However, publishing data from a CSV file to ArcGIS Online simplifies the process for you. If the data is collected in the same time zone but doesn’t include the offset information, you can indicate the time zone offset when you publish the data to ArcGIS Online. Check out this blog, which goes more in depth about the various things you should consider when publishing time data to ArcGIS Online, whether from CSV or from ArcGIS Pro.

When entering date and time data, just remember to either record dates using UTC times or to include the UTC offset in the date field. Consistency is the key. It will make your project much easier to work with later. Read the ArcGIS Online documentation for working with date fields for more information about the publishing process.

Time of day – in one time zone

In the 311 exploration app referenced above, the data was recorded in Eastern time. So we know we can publish the CSV data as a hosted feature service with the appropriate time offset of -4 or -5. Remember, we attempted to visualize incidents based on the time of day in the locations where they were reported. Features are visualized with unique values depending on whether they occurred in the morning, midday, afternoon, evening, or night. Here’s the starting expression for reference (note that my interpretation of “time of day” may be different from yours):

var t = Hour($feature.Created_Date);
When(
  t >= 22 || t < 6, "Night",
  t >= 6 && t < 11, "Morning",
  t >= 11 && t < 13, "Midday", 
  t >= 13 && t < 17, "Afternoon",
  t >= 17 && t < 22, "Evening",
"Invalid date" );

The t variable represents the hour of the day the incident was created. The When() logical function is used to evaluate the hour in several predefined ranges. It then returns a string indicating the relative time of day the incident occurred.

But this is where we need to hit the brakes. It is important to note that Arcade, like JavaScript, interprets dates in the locale of the browser running the app. Since we’re dealing with data collected in New York City, this expression would only display the proper visualization for browsers running the app in the Eastern Time Zone.

If I run this expression in the Pacific Time Zone, I see the visualization on the left (click the images to view larger versions of them). The correct visualization is on the right (as seen in the Eastern Time Zone).

Pacific Time Zone Eastern Time Zone

It may be confusing initially, but “time of day” is always relative to your location. Think about it: 6:30 a.m. EST is “morning” for the east coast, but people on the west coast are likely still in bed since it is 3:30 a.m. PST locally. That’s why the above expression will produce a different visualization for people in different time zones.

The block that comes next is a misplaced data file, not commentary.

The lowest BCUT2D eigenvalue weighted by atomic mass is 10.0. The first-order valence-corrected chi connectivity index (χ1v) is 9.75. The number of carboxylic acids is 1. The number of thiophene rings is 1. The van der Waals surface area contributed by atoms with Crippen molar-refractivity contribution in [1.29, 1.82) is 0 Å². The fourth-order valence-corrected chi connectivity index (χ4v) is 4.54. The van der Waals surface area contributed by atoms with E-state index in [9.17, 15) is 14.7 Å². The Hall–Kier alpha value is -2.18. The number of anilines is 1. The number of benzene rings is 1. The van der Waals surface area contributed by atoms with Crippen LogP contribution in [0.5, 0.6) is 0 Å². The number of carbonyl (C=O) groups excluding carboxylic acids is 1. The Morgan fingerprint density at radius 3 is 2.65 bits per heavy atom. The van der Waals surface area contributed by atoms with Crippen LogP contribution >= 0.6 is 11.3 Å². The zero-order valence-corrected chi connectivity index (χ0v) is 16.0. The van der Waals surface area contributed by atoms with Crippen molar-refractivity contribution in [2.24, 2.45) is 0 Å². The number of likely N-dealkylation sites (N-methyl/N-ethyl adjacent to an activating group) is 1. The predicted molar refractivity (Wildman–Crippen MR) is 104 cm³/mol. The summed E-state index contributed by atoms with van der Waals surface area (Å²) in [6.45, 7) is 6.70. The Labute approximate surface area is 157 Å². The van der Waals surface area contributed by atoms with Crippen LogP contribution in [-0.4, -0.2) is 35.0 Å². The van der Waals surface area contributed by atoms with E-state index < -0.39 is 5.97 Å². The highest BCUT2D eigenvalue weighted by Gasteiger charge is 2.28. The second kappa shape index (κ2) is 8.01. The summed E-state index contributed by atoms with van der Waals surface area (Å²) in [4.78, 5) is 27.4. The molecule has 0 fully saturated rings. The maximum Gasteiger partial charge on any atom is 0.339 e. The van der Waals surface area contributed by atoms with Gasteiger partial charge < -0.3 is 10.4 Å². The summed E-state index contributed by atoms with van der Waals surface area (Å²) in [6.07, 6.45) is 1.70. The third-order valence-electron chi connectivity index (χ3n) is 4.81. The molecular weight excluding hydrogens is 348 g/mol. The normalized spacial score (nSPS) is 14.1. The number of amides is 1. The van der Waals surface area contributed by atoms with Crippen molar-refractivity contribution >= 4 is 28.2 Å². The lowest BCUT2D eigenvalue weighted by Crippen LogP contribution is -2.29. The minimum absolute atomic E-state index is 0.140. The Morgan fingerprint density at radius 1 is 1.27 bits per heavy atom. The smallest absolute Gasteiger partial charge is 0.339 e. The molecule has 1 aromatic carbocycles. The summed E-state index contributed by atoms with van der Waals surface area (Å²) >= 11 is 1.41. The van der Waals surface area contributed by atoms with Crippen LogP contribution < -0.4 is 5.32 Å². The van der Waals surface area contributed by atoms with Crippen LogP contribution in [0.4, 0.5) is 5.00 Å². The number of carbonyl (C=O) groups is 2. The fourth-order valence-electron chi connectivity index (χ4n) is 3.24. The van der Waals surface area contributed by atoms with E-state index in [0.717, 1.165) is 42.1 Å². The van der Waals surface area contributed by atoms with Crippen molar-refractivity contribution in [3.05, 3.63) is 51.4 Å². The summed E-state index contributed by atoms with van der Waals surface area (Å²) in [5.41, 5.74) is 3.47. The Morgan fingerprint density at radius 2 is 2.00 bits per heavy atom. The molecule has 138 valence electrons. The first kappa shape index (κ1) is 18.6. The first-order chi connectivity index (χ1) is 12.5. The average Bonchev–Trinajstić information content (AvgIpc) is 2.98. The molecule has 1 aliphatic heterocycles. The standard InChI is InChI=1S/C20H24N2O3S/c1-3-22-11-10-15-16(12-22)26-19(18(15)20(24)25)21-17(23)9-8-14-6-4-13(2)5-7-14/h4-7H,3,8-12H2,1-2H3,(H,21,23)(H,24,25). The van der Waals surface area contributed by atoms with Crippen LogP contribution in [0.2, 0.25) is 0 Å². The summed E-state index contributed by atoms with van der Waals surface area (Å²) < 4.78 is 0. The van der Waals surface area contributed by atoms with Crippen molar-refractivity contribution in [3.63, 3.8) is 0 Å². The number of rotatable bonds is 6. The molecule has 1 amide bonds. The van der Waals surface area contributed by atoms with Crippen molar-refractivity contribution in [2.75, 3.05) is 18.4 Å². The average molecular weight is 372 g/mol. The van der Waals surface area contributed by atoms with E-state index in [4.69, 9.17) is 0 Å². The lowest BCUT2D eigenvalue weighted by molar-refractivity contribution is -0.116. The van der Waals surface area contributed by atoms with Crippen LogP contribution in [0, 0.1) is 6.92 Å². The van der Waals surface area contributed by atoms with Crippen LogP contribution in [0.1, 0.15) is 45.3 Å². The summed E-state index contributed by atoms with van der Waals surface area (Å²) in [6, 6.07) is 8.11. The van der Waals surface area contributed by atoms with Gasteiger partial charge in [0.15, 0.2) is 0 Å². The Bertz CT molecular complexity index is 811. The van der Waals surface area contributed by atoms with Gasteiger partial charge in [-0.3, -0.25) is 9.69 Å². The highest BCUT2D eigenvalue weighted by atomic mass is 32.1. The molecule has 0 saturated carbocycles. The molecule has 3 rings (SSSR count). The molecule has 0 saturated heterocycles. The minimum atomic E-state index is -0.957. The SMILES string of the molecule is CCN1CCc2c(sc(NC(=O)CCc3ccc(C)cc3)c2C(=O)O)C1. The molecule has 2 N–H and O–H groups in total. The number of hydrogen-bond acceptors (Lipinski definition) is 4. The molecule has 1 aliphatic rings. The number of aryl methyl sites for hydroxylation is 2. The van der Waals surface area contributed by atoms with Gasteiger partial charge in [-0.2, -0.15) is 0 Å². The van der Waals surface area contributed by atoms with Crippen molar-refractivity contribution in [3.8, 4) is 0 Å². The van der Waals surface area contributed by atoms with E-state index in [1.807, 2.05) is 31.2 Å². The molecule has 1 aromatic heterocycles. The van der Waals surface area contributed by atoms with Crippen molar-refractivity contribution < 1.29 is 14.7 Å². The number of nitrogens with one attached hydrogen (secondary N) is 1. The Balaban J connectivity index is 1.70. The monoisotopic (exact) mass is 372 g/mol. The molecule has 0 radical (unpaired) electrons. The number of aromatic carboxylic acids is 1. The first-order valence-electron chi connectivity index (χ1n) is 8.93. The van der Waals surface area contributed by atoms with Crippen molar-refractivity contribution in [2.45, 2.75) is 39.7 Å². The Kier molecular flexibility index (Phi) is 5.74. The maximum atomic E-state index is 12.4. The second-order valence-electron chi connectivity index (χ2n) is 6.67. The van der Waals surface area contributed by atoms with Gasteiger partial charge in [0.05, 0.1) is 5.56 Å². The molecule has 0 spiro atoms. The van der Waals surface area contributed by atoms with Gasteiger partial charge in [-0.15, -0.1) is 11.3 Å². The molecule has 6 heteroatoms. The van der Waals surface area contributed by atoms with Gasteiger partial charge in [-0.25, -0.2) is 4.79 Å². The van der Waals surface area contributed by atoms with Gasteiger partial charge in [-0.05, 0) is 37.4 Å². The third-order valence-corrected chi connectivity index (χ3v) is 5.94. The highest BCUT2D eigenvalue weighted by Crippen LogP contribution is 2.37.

We’ll need to modify the expression so it always interprets the dates in Eastern time rather than the local time of the browser, so anyone who views the app anywhere in the world will see the same visualization. To accomplish this we need to convert the time to its UTC equivalent and offset that time based on a fixed offset for Eastern time. Since Eastern Standard Time is 5 hours behind UTC, we could set the offset to a fixed -5.

// convert the time to Eastern Standard Time
var easternTime = DateAdd(ToUTC($feature.Created_Date), -5, "hours");
// Time of day
var t = Hour(easternTime);
When(
  t >= 22 || t < 6, "Night",
  t >= 6 && t < 11, "Morning",
  t >= 11 && t < 13, "Midday", 
  t >= 13 && t < 17, "Afternoon",
  t >= 17 && t < 22, "Evening",
"Invalid date" );

OK. We’re close, but not quite there yet. The only missing component of this expression is acknowledgement of Daylight Savings Time. When Daylight Savings Time is in effect, the Eastern Time Zone is only 4 hours behind UTC. Therefore, we need to account for Eastern Standard Time or Eastern Daylight Time with the appropriate offset.

The threshold for moving from Standard Time to Daylight Time and vice versa is different every year. Since the data in the 311 app only shows incidents from 2015, we can check the date to see if it falls between March 8 and November 1. If it does, then it has an offset of -4. Otherwise, the offset will assume Standard Time (-5).

// Only valid in 2015
function toEasternTime(localDate){
  var d = toUTC(localDate);
  var yr = Year(d);
  // Eastern time zone offsets from UTC
  var edt = -4;
  var est = -5;

  // Nov 1, 2015 2:00 a.m. (UTC)
  var stStart = Date(2015, 10, 1, 2 + Abs(edt));
  // Mar 8, 2015 2:00 a.m. (UTC)
  var dtStart = Date(2015, 2, 8, 2 + Abs(est));

  var inDaylightTime = (d >= dtStart) && (d < stStart);
  var timeOffset = IIF(inDaylightTime, edt, est);